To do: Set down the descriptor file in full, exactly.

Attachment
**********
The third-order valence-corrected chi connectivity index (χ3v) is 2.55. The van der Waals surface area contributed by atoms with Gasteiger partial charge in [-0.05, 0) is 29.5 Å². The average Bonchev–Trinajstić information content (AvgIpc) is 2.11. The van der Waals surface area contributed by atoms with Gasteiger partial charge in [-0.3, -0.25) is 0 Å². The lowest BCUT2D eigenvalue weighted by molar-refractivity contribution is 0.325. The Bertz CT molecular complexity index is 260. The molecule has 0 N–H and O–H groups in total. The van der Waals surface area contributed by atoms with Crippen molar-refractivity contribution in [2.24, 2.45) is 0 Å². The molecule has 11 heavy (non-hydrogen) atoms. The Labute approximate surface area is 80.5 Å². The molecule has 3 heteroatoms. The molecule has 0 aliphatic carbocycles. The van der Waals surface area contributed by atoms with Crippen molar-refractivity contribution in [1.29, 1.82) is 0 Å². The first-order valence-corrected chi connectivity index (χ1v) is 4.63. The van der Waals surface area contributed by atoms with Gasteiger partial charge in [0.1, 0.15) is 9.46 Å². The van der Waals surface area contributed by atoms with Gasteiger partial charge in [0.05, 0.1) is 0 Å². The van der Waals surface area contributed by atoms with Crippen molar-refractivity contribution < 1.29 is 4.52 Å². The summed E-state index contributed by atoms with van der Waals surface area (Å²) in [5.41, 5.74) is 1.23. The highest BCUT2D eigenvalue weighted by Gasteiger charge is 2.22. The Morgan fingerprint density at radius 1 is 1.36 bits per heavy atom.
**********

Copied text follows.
The third-order valence-corrected chi connectivity index (χ3v) is 2.55. The van der Waals surface area contributed by atoms with Gasteiger partial charge in [-0.05, 0) is 29.5 Å². The average Bonchev–Trinajstić information content (AvgIpc) is 2.11. The van der Waals surface area contributed by atoms with Gasteiger partial charge in [-0.3, -0.25) is 0 Å². The lowest BCUT2D eigenvalue weighted by molar-refractivity contribution is 0.325. The Bertz CT molecular complexity index is 260. The molecule has 0 N–H and O–H groups in total. The van der Waals surface area contributed by atoms with Crippen molar-refractivity contribution in [2.24, 2.45) is 0 Å². The molecule has 11 heavy (non-hydrogen) atoms. The Labute approximate surface area is 80.5 Å². The molecule has 3 heteroatoms. The molecule has 0 aliphatic carbocycles. The van der Waals surface area contributed by atoms with Crippen molar-refractivity contribution in [1.29, 1.82) is 0 Å². The first-order valence-corrected chi connectivity index (χ1v) is 4.63. The van der Waals surface area contributed by atoms with Gasteiger partial charge in [0.1, 0.15) is 9.46 Å². The van der Waals surface area contributed by atoms with Gasteiger partial charge in [0.05, 0.1) is 0 Å². The van der Waals surface area contributed by atoms with Crippen molar-refractivity contribution < 1.29 is 4.52 Å². The summed E-state index contributed by atoms with van der Waals surface area (Å²) in [5.41, 5.74) is 1.23. The highest BCUT2D eigenvalue weighted by Gasteiger charge is 2.22. The Morgan fingerprint density at radius 1 is 1.36 bits per heavy atom.